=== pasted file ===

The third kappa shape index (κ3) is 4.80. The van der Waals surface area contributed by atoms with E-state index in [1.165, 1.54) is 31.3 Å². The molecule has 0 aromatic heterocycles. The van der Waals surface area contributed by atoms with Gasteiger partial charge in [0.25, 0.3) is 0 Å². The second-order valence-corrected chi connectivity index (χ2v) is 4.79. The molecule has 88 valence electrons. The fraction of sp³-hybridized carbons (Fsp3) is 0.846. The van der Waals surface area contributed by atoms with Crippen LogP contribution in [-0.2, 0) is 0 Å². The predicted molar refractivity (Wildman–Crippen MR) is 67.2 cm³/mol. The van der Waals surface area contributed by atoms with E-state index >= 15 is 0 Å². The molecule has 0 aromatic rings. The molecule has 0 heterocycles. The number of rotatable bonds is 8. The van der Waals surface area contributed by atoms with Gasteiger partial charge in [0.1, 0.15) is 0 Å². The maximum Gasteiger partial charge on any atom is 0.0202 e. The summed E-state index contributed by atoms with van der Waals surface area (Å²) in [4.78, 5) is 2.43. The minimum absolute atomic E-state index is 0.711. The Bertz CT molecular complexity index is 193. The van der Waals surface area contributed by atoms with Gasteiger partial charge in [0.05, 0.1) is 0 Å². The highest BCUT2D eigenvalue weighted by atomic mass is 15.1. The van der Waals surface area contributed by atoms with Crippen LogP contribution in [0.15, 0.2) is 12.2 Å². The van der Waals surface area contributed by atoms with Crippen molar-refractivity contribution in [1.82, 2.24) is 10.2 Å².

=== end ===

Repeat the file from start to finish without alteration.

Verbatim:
The third kappa shape index (κ3) is 4.80. The van der Waals surface area contributed by atoms with E-state index in [1.165, 1.54) is 31.3 Å². The molecule has 0 aromatic heterocycles. The van der Waals surface area contributed by atoms with Gasteiger partial charge in [0.25, 0.3) is 0 Å². The second-order valence-corrected chi connectivity index (χ2v) is 4.79. The molecule has 88 valence electrons. The fraction of sp³-hybridized carbons (Fsp3) is 0.846. The van der Waals surface area contributed by atoms with Crippen LogP contribution in [-0.2, 0) is 0 Å². The predicted molar refractivity (Wildman–Crippen MR) is 67.2 cm³/mol. The van der Waals surface area contributed by atoms with E-state index >= 15 is 0 Å². The molecule has 0 aromatic rings. The molecule has 0 heterocycles. The number of rotatable bonds is 8. The van der Waals surface area contributed by atoms with Gasteiger partial charge in [0.1, 0.15) is 0 Å². The maximum Gasteiger partial charge on any atom is 0.0202 e. The summed E-state index contributed by atoms with van der Waals surface area (Å²) in [4.78, 5) is 2.43. The minimum absolute atomic E-state index is 0.711. The Bertz CT molecular complexity index is 193. The van der Waals surface area contributed by atoms with Gasteiger partial charge in [0.05, 0.1) is 0 Å². The highest BCUT2D eigenvalue weighted by atomic mass is 15.1. The van der Waals surface area contributed by atoms with Crippen LogP contribution in [0.15, 0.2) is 12.2 Å². The van der Waals surface area contributed by atoms with Crippen molar-refractivity contribution in [1.82, 2.24) is 10.2 Å².